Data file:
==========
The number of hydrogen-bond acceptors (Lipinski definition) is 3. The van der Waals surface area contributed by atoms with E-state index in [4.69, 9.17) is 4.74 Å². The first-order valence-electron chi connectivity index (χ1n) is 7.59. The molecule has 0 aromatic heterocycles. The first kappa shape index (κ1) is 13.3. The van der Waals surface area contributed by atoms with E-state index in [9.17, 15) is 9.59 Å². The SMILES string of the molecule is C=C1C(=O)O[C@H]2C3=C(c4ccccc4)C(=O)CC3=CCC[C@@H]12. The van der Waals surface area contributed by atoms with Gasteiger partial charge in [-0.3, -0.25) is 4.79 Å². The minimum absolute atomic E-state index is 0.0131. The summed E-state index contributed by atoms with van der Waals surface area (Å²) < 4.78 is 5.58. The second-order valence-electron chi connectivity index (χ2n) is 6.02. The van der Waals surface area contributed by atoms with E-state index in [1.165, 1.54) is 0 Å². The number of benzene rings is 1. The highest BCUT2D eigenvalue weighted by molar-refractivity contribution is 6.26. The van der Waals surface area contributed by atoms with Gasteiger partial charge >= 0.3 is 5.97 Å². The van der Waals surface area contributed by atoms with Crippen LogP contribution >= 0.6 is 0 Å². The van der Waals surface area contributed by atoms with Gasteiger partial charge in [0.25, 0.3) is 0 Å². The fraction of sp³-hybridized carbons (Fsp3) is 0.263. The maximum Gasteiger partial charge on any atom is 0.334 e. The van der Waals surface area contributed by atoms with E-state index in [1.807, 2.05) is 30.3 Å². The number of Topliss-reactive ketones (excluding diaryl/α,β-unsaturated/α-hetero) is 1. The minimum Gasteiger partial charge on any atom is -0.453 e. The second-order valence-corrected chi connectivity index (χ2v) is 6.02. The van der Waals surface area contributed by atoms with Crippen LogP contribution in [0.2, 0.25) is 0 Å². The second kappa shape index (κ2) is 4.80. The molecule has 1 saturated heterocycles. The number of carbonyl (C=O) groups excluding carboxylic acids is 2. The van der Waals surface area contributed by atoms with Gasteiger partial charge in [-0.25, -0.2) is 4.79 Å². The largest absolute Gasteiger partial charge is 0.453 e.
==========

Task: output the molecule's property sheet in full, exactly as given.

The number of hydrogen-bond acceptors (Lipinski definition) is 3. The van der Waals surface area contributed by atoms with E-state index in [4.69, 9.17) is 4.74 Å². The first-order valence-electron chi connectivity index (χ1n) is 7.59. The molecule has 0 aromatic heterocycles. The first kappa shape index (κ1) is 13.3. The van der Waals surface area contributed by atoms with E-state index in [9.17, 15) is 9.59 Å². The SMILES string of the molecule is C=C1C(=O)O[C@H]2C3=C(c4ccccc4)C(=O)CC3=CCC[C@@H]12. The van der Waals surface area contributed by atoms with Gasteiger partial charge in [-0.3, -0.25) is 4.79 Å². The minimum absolute atomic E-state index is 0.0131. The summed E-state index contributed by atoms with van der Waals surface area (Å²) < 4.78 is 5.58. The second-order valence-electron chi connectivity index (χ2n) is 6.02. The van der Waals surface area contributed by atoms with E-state index in [1.165, 1.54) is 0 Å². The number of benzene rings is 1. The highest BCUT2D eigenvalue weighted by molar-refractivity contribution is 6.26. The van der Waals surface area contributed by atoms with Gasteiger partial charge >= 0.3 is 5.97 Å². The van der Waals surface area contributed by atoms with Crippen LogP contribution >= 0.6 is 0 Å². The van der Waals surface area contributed by atoms with Gasteiger partial charge in [0.25, 0.3) is 0 Å². The fraction of sp³-hybridized carbons (Fsp3) is 0.263. The maximum Gasteiger partial charge on any atom is 0.334 e. The van der Waals surface area contributed by atoms with E-state index in [1.807, 2.05) is 30.3 Å². The number of Topliss-reactive ketones (excluding diaryl/α,β-unsaturated/α-hetero) is 1. The minimum Gasteiger partial charge on any atom is -0.453 e. The second-order valence-corrected chi connectivity index (χ2v) is 6.02. The van der Waals surface area contributed by atoms with Crippen LogP contribution in [0.2, 0.25) is 0 Å². The second kappa shape index (κ2) is 4.80. The molecule has 1 saturated heterocycles. The number of carbonyl (C=O) groups excluding carboxylic acids is 2. The van der Waals surface area contributed by atoms with Gasteiger partial charge in [-0.25, -0.2) is 4.79 Å². The largest absolute Gasteiger partial charge is 0.453 e.